Monday, December 19, 2016
"In 1942, he released a new version of the silent film by adding a musical score, narration which he recorded himself, and tightening the editing. It received Academy Award nominations for Best Music and Best Sound Recording."
Sunday, December 18, 2016
"The Evil Dead" (1981)Sam Raimi was just 22 years old when he completed "The Evil Dead." He first made a short film for less than $2,000 called "Within the Woods" to entice Hollywood execs to "The Evil Dead." Raimi has said that he "begged" them to give him the $100,000 needed to make the low-budget film, and he eventually accumulated $90,000 from various investors. The rest is, of course, horror movie history, as an additional two sequels were made and an incredibly loyal cult following ensued. Raimi’s career skyrocketed since then, as he was the brains behind the first three original Spider-Man movies — the second one being a classic of the genre — and went on to make other great films, especially 1998’s "A Simple Plan."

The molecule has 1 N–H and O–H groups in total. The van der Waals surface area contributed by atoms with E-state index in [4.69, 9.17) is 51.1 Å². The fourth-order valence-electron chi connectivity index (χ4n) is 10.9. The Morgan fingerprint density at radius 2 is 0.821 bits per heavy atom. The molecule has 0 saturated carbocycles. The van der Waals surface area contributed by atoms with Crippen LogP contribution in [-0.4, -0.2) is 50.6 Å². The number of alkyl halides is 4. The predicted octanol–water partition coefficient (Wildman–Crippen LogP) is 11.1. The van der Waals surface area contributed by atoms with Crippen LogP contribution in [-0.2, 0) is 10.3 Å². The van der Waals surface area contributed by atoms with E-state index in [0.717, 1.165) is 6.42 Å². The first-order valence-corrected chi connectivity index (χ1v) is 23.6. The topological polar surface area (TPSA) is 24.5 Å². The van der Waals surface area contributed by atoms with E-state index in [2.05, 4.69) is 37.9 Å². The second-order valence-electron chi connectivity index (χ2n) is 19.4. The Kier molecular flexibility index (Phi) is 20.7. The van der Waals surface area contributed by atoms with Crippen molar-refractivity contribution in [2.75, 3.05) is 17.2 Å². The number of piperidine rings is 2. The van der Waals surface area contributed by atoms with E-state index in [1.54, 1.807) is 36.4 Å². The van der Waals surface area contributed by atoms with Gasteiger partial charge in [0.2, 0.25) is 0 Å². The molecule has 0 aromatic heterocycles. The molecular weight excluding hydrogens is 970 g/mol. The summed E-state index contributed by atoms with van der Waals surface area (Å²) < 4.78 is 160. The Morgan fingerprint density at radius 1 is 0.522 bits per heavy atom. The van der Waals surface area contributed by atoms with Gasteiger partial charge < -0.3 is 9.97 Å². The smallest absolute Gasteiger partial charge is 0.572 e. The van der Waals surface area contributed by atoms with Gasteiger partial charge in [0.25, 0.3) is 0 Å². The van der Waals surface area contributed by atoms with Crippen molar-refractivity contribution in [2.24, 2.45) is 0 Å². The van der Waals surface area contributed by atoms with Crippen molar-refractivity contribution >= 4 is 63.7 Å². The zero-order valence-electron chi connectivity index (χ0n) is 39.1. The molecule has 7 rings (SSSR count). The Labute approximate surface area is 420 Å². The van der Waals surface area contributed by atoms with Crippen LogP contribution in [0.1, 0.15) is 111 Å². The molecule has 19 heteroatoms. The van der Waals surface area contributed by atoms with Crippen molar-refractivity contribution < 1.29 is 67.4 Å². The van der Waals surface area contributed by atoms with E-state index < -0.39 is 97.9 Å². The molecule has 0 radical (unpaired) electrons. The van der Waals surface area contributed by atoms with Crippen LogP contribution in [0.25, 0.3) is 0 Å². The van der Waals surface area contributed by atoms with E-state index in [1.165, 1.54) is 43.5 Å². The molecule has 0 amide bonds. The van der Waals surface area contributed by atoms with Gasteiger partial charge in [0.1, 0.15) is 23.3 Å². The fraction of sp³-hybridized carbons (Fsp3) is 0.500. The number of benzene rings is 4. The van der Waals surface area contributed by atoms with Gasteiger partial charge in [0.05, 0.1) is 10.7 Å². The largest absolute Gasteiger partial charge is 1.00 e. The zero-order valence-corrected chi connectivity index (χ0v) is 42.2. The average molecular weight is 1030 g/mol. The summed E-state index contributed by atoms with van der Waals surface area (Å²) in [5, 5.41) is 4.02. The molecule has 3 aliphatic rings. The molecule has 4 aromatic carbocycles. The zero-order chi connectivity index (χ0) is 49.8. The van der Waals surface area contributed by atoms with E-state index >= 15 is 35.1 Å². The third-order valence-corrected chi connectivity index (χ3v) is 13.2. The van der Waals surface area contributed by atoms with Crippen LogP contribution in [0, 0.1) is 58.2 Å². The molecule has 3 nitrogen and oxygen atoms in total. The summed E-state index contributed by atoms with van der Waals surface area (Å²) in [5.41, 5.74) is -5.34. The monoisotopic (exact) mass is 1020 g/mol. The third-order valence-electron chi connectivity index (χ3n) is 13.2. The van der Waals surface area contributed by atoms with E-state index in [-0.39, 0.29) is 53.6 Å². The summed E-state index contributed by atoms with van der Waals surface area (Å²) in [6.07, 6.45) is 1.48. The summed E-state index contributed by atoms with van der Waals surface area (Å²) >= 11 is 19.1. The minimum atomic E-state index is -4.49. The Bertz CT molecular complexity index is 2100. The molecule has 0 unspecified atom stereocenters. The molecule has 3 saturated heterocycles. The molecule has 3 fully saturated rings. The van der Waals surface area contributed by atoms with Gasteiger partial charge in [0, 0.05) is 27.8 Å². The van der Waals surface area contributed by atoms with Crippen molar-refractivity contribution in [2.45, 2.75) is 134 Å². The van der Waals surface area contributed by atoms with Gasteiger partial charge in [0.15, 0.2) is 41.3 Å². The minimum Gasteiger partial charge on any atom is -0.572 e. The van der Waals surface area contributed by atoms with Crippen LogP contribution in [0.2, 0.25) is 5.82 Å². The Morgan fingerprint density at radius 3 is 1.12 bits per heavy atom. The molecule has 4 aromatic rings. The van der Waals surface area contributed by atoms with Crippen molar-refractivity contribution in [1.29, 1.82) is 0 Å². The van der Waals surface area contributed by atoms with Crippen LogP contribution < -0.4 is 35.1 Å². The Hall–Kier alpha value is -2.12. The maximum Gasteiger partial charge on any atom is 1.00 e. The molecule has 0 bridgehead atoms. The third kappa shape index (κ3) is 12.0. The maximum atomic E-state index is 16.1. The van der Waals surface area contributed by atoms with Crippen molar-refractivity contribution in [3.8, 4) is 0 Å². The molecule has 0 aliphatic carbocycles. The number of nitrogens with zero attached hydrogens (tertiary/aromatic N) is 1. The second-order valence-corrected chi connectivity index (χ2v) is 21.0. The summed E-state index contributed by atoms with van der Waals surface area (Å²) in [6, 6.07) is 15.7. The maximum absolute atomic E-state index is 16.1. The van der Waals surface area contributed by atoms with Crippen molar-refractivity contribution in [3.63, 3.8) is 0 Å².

According to Box Office Mojo "Rogue One: A Star Wars Story" is set to open with the 12th highest opening weekend intake in movie history.
More to come ....
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12/18 - 12/25
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- "Patriots Day" earns its stripes
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- CONTEST: Win the Criterion Blu-Ray/DVD to Robert B...